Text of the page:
Many police officers have not earned Ph.D.s and it is therefore understandable that they do not understand the purpose of stop signs. There is a difference between the purpose and the effect of stop signs. The effect is to compel people to come to a complete stop behind the white line, if visible, wherever a stop sign, if visible, appears at an intersection.
But the purpose behind that effect is to keep drivers from smashing into other cars, speeding bicycles, joggers or people walking small dogs in the dark. In other words, slow down traffic by forcing it to come to a complete stop every few blocks, thereby discouraging people from driving 50 miles an hour in a 25-mph speed zone.
This is in protest to an obvious police crackdown in some Fort Lauderdale neighborhoods on people who do not come to a complete stop at stop signs that should never be there in the first place. It is particularly noticeable in the Victoria Park section where several sober people with excellent driving records have been stopped for not quite stopping at intersections where the only reason for stop signs is to slow cars down.
Now Victoria Park, and other Fort Lauderdale neighborhoods, have many intersections where the cross streets are offset, meaning they take a little jog as they meet the busier street. The effect is that a driver can’t see what is coming in both directions, so he or she literally has to roll through the intersection. This is especially true at many corners where foliage prevents drivers, notably those is sports cars or other low vehicles, from seeing in both directions until they are partially into the intersection. One of the recent police stops was made because although the driver came to a complete stop, she did not stop behind the white line. That is absurd nitpicking because foliage and parked cars at that intersection prevents drivers from seeing anything on the cross street from behind the white line.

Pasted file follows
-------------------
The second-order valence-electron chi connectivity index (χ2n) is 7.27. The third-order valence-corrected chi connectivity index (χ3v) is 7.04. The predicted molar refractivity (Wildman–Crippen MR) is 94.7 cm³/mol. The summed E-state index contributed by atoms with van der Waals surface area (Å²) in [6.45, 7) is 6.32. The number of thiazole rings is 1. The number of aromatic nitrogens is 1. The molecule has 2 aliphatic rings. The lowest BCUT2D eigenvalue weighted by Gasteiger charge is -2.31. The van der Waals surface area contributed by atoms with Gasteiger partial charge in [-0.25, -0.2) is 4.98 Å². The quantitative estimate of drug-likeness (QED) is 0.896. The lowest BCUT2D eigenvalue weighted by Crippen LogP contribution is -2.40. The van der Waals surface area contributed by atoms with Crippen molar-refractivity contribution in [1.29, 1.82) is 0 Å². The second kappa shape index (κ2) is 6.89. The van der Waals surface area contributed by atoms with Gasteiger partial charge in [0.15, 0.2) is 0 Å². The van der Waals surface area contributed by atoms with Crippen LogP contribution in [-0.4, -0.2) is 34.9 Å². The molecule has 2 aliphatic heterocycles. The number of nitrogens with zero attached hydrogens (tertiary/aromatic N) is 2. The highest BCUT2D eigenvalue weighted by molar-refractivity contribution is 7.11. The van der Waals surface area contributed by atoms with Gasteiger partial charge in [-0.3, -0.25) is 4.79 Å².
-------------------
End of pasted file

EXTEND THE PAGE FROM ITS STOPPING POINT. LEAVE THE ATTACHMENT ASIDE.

There are other stop signs on streets where the intersection is a “T.” One street ends. In a sane society there would be no stop sign needed because a car can’t go speeding through an intersection where the street ends. It must slow to make a turn. The only purpose of stop signs at such intersections is to slow cars, by making them stop. There are several such situations around Holiday Park. One might argue that the stop signs are justified to protect pedestrians, especially kids, entering and leaving the park, but that would only apply during certain busy hours, such as soccer Saturday mornings.
The explanation for the strict enforcement is obviously traceable to a strong civic association, and Victoria Park has one of the strongest, which protests to the police about speeding cars on residential streets. Thus all the speed bumps in addition to stop signs. Now that’s exactly the point. If reducing speed is the objective, why not use the police time to do exactly that – use radar guns or other technology to crack down on those who flagrantly, and dangerously, roar down 25-mph streets, or go 60 in 35-mph zones, as they do all the time on Las Olas and Broward Boulevard. Do what police now do in school zones, where surveillance is strict and fines severe.
But if the present mode must continue, we should add the word “almost” above STOP, and the police should be guided by observing if a driver is careful and vigilant at intersections, rather than nitpicking if a car slows to a mile or two an hour and only proceeds when the course is clear.